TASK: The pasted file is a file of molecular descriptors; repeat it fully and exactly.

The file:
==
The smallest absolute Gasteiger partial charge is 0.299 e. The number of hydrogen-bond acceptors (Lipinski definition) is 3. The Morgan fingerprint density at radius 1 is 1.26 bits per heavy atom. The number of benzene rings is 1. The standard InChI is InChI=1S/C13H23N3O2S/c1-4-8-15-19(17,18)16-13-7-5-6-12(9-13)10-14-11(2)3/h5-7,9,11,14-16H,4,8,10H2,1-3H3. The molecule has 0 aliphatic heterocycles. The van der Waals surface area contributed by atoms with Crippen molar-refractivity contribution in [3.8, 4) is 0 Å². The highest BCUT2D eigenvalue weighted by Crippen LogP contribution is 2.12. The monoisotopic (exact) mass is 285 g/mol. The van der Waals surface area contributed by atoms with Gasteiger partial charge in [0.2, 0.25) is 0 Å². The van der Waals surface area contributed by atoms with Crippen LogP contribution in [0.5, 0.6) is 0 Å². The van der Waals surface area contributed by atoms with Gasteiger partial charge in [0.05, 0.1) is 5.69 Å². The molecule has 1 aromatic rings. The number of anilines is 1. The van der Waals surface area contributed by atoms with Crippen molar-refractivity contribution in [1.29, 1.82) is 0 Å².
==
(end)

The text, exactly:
The smallest absolute Gasteiger partial charge is 0.299 e. The number of hydrogen-bond acceptors (Lipinski definition) is 3. The Morgan fingerprint density at radius 1 is 1.26 bits per heavy atom. The number of benzene rings is 1. The standard InChI is InChI=1S/C13H23N3O2S/c1-4-8-15-19(17,18)16-13-7-5-6-12(9-13)10-14-11(2)3/h5-7,9,11,14-16H,4,8,10H2,1-3H3. The molecule has 0 aliphatic heterocycles. The van der Waals surface area contributed by atoms with Crippen molar-refractivity contribution in [3.8, 4) is 0 Å². The highest BCUT2D eigenvalue weighted by Crippen LogP contribution is 2.12. The monoisotopic (exact) mass is 285 g/mol. The van der Waals surface area contributed by atoms with Gasteiger partial charge in [0.2, 0.25) is 0 Å². The van der Waals surface area contributed by atoms with Crippen LogP contribution in [0.5, 0.6) is 0 Å². The van der Waals surface area contributed by atoms with Gasteiger partial charge in [0.05, 0.1) is 5.69 Å². The molecule has 1 aromatic rings. The number of anilines is 1. The van der Waals surface area contributed by atoms with Crippen molar-refractivity contribution in [1.29, 1.82) is 0 Å².